Septic system pump truck | Getty Images
Many enhanced nitrogen removal technologies exist, but only those approved by the Florida Department of Health (FDOH) can be installed in the state. Approved commercial options can be accessed through FDOH. Advanced treatment systems add steps to conventional septic system processes to improve contaminant removal. Types of advanced nitrogen removal technologies available include, but are not limited to:
The ATU is a sewage treatment system that replaces the septic tank, or is added after the septic tank of a conventional septic system. ATUs introduce air into the sewage and use an aerobic (high oxygen) process rather than the anaerobic (little to no oxygen) process used in conventional septic systems. By aerating (adding oxygen from air) waste, the treatment process rate is increased and many contaminants are reduced to levels considerably lower than from a conventional septic tank. Effluent from an ATU is discharged into a drainfield for further treatment in the soil, just as with a conventional septic tank system. ATUs usually refer to systems containing an aerator, but trickling or media filter technologies can also be included. ATUs require higher energy input than conventional septic systems to power the aerator or pumps and regular operation and maintenance to sustain performance.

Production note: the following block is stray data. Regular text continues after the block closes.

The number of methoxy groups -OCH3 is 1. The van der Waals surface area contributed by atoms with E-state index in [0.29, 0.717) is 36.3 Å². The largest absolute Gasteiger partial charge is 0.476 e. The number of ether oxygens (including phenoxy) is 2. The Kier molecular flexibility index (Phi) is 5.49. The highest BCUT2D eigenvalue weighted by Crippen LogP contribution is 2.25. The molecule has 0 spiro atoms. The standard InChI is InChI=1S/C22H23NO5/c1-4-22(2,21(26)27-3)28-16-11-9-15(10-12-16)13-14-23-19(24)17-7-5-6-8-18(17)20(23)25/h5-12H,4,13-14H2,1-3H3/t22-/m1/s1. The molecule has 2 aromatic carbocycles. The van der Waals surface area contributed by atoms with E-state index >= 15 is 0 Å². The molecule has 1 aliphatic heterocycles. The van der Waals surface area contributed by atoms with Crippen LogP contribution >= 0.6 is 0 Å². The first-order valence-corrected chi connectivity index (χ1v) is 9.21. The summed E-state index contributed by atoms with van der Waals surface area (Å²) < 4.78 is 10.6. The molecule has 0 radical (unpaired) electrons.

Undeground view of septic system drainfield | UF/IFAS Photo
Performance-Based Treatment Systems (PBTS) are specialized systems designed by professional engineers to meet specific levels of contaminant removal based on site and/or situation requirements. There are many proprietary commercial options available. These systems are designed to reduce one or more contaminants such as total nitrogen (which includes nitrate), total phosphorus, fecal coliform bacteria, total suspended solids, and CBOD5 (carbonaceous biological oxygen demand). Designs often include an Aerobic Treatment Unit (ATU). Like ATUs, PBTS require higher energy input than conventional septic systems to power aerators and/or pumps and regular maintenance to sustain performance.
In-Ground Nitrogen Removing Biofilters (INRBs) are also referred to as modified drainfields. These systems are passive, which means they require no electric aerators or pumps to treat wastewater and maintenance requirements are lower than those for ATUs and PBTS.
INRBs are nitrogen-reducing media layers placed underneath a conventional drainfield.